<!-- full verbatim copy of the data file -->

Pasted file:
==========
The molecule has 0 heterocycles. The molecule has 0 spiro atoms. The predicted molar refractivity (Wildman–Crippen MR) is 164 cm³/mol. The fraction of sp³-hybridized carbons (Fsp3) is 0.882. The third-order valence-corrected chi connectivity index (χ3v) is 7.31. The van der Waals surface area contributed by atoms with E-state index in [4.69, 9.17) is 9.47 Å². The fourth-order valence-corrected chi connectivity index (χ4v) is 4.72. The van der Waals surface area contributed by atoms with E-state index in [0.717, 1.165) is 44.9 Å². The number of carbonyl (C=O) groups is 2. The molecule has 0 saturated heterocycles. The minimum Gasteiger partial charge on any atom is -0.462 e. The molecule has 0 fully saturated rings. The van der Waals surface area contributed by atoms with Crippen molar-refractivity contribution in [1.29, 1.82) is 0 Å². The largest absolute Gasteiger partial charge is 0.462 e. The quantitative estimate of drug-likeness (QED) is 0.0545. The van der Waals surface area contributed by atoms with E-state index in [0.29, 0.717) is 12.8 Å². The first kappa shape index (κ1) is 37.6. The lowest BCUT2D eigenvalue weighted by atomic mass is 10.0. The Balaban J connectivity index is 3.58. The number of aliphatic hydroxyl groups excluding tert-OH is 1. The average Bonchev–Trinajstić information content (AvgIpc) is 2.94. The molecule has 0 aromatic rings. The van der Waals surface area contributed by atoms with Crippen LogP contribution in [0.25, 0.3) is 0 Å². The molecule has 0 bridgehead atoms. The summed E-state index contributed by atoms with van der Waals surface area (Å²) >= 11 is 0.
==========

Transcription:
The molecule has 0 heterocycles. The molecule has 0 spiro atoms. The predicted molar refractivity (Wildman–Crippen MR) is 164 cm³/mol. The fraction of sp³-hybridized carbons (Fsp3) is 0.882. The third-order valence-corrected chi connectivity index (χ3v) is 7.31. The van der Waals surface area contributed by atoms with E-state index in [4.69, 9.17) is 9.47 Å². The fourth-order valence-corrected chi connectivity index (χ4v) is 4.72. The van der Waals surface area contributed by atoms with E-state index in [0.717, 1.165) is 44.9 Å². The number of carbonyl (C=O) groups is 2. The molecule has 0 saturated heterocycles. The minimum Gasteiger partial charge on any atom is -0.462 e. The molecule has 0 fully saturated rings. The van der Waals surface area contributed by atoms with Crippen molar-refractivity contribution in [1.29, 1.82) is 0 Å². The largest absolute Gasteiger partial charge is 0.462 e. The quantitative estimate of drug-likeness (QED) is 0.0545. The van der Waals surface area contributed by atoms with E-state index in [0.29, 0.717) is 12.8 Å². The first kappa shape index (κ1) is 37.6. The lowest BCUT2D eigenvalue weighted by atomic mass is 10.0. The Balaban J connectivity index is 3.58. The number of aliphatic hydroxyl groups excluding tert-OH is 1. The average Bonchev–Trinajstić information content (AvgIpc) is 2.94. The molecule has 0 aromatic rings. The van der Waals surface area contributed by atoms with Crippen LogP contribution in [0.25, 0.3) is 0 Å². The molecule has 0 bridgehead atoms. The summed E-state index contributed by atoms with van der Waals surface area (Å²) >= 11 is 0.